Bestiary of Behavioral Economics/Trust Game
The Trust Game, designed by Berg et al. (1995) and otherwise called “the investment game,” is the experiment of choice to measure trust in economic decisions.  The experiment is designed to demonstrate “that trust is an economic primitive,” or that trust is as basic to economic transactions as self-interest. As “trust is not intrinsically part of mainstream economics,” the success of this experiment in demonstrating the primacy of trust is problematic for basic assumptions of standard economics, which tend to ignore trust.
In the trust game, like the ultimatum game and the dictator game, there are two participants that are anonymously paired. Both of these individuals are given some quantity of money. The first individual, or player, is told that he must send some amount of his money to an anonymous second player, though the amount sent may be zero. The first player is also informed that whatever he sends will be tripled by the experimenter. So, when the first player chooses a value, the experimenter will take it, triple it, and give that money to the second player. The second player is then told to make a similar choice – give some amount of the now-tripled money back to the first player, even if that amount is zero.
Under standard economic assumptions of rational self-interest, the predicted actions of the first player in the trust game will be that he will choose to send nothing. Even with perfect information about the mechanics of the game, the first player option to send nothing (and thus the second player option to send nothing back) is the Nash equilibrium for the game.
In the original Berg et al. experiment, thirty out of thirty-two game trials resulted in a violation of the results predicted by standard economic theory. In these thirty cases, first players sent money that averaged slightly over fifty percent of their original endowment. Additional runs of this game by Brulhart showed similar results on the part of the first player, with only 11% of first players acting selfishly and giving nothing.
The results of the second players, in response to the non-zero transfers of the first players, were more varied in the above experiments. In the Berg et al. experiment, the amount reciprocated heavily depended on the level of social information the experimenters gave the second player about the first. However, no matter what information the experimenters gave, the average amount returned to the first player by the second was in excess of the amount originally sent. In the Brulhart experiment, the average money returned was also more than what was sent, with only 20% of the second players returning nothing.
In these experiments, the actual results of both the first and second players differed sharply from those results predicted under the standard economic assumption of pure self-interest.
Despite these results apparently contradicting the economic notion of rational self-interest, there are explanations of the results that preserve this notion. If he is acting under rational self-interest, a first player who decides to give anything to the second player must be expecting a positive return on his risk. One way for a first player to develop this expectation would be if the experimenter ran multiple trials of the game between the same two players, in order to build a reputation of the trustworthiness of the second player in the mind of the first. Then, the first player giving money to the second might be rationally self-interest, if he found the second player reliable enough to reciprocate. But, as the majority of first players send money to the second, even on the first run of the game, an alternative explanation to the results is needed.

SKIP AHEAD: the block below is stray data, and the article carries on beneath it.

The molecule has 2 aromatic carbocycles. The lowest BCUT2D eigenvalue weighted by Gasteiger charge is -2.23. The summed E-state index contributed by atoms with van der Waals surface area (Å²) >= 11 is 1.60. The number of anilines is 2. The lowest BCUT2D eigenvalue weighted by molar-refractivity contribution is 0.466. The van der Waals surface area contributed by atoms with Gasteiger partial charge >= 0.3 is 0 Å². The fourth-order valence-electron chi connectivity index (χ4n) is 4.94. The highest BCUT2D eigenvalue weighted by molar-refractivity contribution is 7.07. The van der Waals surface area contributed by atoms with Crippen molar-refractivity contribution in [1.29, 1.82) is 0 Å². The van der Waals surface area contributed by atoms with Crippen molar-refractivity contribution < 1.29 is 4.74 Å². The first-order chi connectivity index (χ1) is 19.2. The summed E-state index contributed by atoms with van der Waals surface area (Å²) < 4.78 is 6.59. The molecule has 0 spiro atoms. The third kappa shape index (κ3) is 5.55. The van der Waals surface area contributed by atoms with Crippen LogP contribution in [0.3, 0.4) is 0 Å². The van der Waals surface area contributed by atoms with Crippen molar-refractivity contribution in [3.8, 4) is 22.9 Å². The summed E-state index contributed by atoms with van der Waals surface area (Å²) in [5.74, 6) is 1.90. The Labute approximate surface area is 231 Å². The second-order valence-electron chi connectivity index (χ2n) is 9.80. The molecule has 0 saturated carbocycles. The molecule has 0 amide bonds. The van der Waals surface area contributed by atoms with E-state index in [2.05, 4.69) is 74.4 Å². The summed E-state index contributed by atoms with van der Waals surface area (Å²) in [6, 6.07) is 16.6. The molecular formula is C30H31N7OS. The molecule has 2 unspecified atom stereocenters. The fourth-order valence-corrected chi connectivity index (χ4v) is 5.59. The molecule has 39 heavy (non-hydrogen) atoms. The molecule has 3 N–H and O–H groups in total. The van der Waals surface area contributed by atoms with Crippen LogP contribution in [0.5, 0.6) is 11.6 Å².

An alternative approach, which denies that self-interest is the sole motivator to human actions, might be to look to evolution. As Berg states, “Evolutionary models predict the emergence of trust because it maximizes genetic fitness." So, if trust is evolutionarily innate, it would become a “behavioral primitive,” and thus an economic primitive alongside self-interest. This would then suffice to explain action under the trust game, at least for the first player.
The explanation as to the high average return by the second player might equally be dependent on the evolutionary innateness of trust. Berg suggests that the response of reciprocation is triggered by the second player viewing “the decision to send money [by the first player] as an attempt to use trust to improve the outcome for both parties.” Realizing this, the second player would be more inclined to reciprocate.
No matter what explanations is chosen, though, the results of the trust game make it evident that “the ability to include trust and reciprocity as part of the rational choice paradigm would seem to allow better explanations of economic institutions.” 
- Brulhart. "Does the trust game measure trust?” Economics Letters 115, no. 1 (2012): 20-23. doi: http://dx.doi.org.ezproxy1.library.arizona.edu/10.1016/j.econlet.2011.11.039
- Berg, Joyce, John Dickhaut, Kevin McCabe. “Trust, Reciprocity, and Social History.” Games and Economic Behavior 10, (1995): 123, 122-142. http://dibartolomeo.comunite.it/courses/ee/Berg%20et%20al%201995.pdf
- Berg 123
- WITTELOOSTUIJN, Arjen Van. “A Game-Theoretic Framework of Trust.” A Game-Theoretic Framework of Trust 33, no. 3 (2003): 53-71.
- Berg 123
- Berg 123-124
- Berg 123
- Berg 123
- Berg 134-135
- Berg 123-124
- Berg 124
- Berg 124
- Berg 124, 138-139
- Berg 138